I did not phone his respite provision until we got home yesterday morning, but they kindly sent me a text each day with a brief update and some photos, which was just enough to put my mind at rest. Once ressured, I could focus on our break again. so we are all topped up and it felt like we were away longer than just a long weekend.

I left work early yesterday so that I could see Joshua and give him his tea. He was clearly excited to be home and to see me, I got lots of hugs, grins and kisses. Monday is our Riding for Disabled night so we headed off for a ride and he was giddy but he never took his eyes off me the whole time and I kept moving around to test him,but he found me and waved, pointed and shouted “No way!”

We all had an early night and I am now pondering where we should go for our next trip away………..

The Best Laid Plans

Tonight my husband and I are going on a short holiday overseas and we are repeating a trip that we did both before Joshua was born and when he was a small boy, who was towed behind my husband’s bicycle. I am hoping that now we are both older and heavier ,that we can still manage the cycling.

But we are only able to go away because of the kindness of others and I am most grateful for that. Joshua will go home after school , and stay overnight with a trusted friend tonight. I am really hoping that he does not wake at 1.30am , as he did for me last night, for her!! She will take him back to school in the morning and from there he will be collected, as usual, by taxi and driven to his respite provision.

I asked them months ago when I first thought of this idea and I was encouraged to go, I was reassured that they would handle whatever Joshua threw at them – whether that is cushions as usual, or perhaps more seriously chicken pox – he has been itchng his tummy! – or a cluster of epileptic seizures that require rescue medication before they will stop. I trust them completely, he has been going there for 3 years now and I know that they are very fond of him and that they take his changing behaviour in their stride: when he first started there, Joshua was asleep in the corner all of the time and they had to plan activities around his sleeping. Now our lad is unrecognisable as he bursts onto the scene , refusing to be ignored. He is no longer passive but he expresses his opinions such as refusing to eat their meals but relishing an outing to his favourite “Donalds” and he is always awake during the day and usually sleeps through at night.

But despite his more vocal, lively presence , they encouraged me to make the holiday booking and to simply give them an emergency contact ‘just in case’! I have gone overboard and given them three willing contacts : Yorkshire Grandma, his Aunt and my friend. So thank you to them too, I hope that they are not contacted – I do not expect them to be – but if they are, thank you for doing the right thing by Joshua, as I know you will.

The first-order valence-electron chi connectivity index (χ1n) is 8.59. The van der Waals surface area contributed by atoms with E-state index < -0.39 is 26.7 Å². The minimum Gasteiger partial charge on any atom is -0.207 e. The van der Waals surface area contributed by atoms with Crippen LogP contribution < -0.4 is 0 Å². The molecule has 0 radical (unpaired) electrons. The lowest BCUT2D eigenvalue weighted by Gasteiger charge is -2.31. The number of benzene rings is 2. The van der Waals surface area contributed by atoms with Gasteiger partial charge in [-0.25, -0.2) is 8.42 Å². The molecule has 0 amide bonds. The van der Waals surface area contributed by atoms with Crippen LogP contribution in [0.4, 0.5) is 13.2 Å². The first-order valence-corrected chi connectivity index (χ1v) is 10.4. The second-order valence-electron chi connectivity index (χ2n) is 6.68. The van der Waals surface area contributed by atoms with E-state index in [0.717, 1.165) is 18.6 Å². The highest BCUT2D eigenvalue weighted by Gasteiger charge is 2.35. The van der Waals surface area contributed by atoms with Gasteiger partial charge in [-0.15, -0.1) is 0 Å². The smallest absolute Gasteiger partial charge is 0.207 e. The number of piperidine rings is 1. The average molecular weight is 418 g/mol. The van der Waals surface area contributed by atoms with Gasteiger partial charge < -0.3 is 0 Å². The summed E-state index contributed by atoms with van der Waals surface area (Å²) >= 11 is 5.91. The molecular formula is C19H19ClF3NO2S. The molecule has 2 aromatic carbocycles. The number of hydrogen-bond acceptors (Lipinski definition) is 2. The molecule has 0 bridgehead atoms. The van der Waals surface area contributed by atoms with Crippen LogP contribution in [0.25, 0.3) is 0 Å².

So having planned all of Joshua’s care, it only remains for us to cycle off into the sunset tonight.

Am I being too sensitive?

Joshua and I were dancing to a live band at an outside event at the weekend – well I was dancing around him! I was waved over by three people, who had clearly been watching us together for some time. There were two ladies, who told me to be careful with my back, and a man. They told me that they had recently taken over a pub and that they would like to invite me and Joshua over for a complimentary meal , when they would      ” make a fuss of him”. I asked them why, as I was confused.

The ladies explained that they used to work with adults with learning difficulties and they knew what hard work it was. The man explained that he had a 30 year old daughter with physical disabilities, so he understood and he told me all about her.

Now that was a very kind gesture, and they made me promise that we would come in the summer holidays. But I have to say that it also made me feel uncomfortable as the conversation continued and I have been musing since, why that my be and I think I might have worked it out:

They were sympathising with me for my situation at a time when we were having fun. They wanted to treat us and make a fuss, as though that didn’t happen very often – Joshua is always going to eat out, it is one of his favourite things to do; he is forever asking for a ‘cafe’ or ‘Donalds’. Although I know it was well-intended, it somehow managed to get my back up too and I am not sure if I will take them up on their offer or not.

In the same way as the vicar who, as I was leaving a church service  with Joshua, managed to offend me by saying ” well done!” What was he congratulating me for? For getting my son out of bed , dressed and into church? For being brave enough to take him out in public, when he was shouting ” No way” during prayers? For managing to keep him entertained for the hour long service? I really don’t know and I did not stop to ask but it did rile me as it was an inappropriate thing for anyone to say, but in particular when it came from his mouth somehow.

Perhaps after 17 years of this I am too sensitive and I read too much into people’s comments, but I would urge you always to think carefully before you speak, as you never know how your words will be interpreted.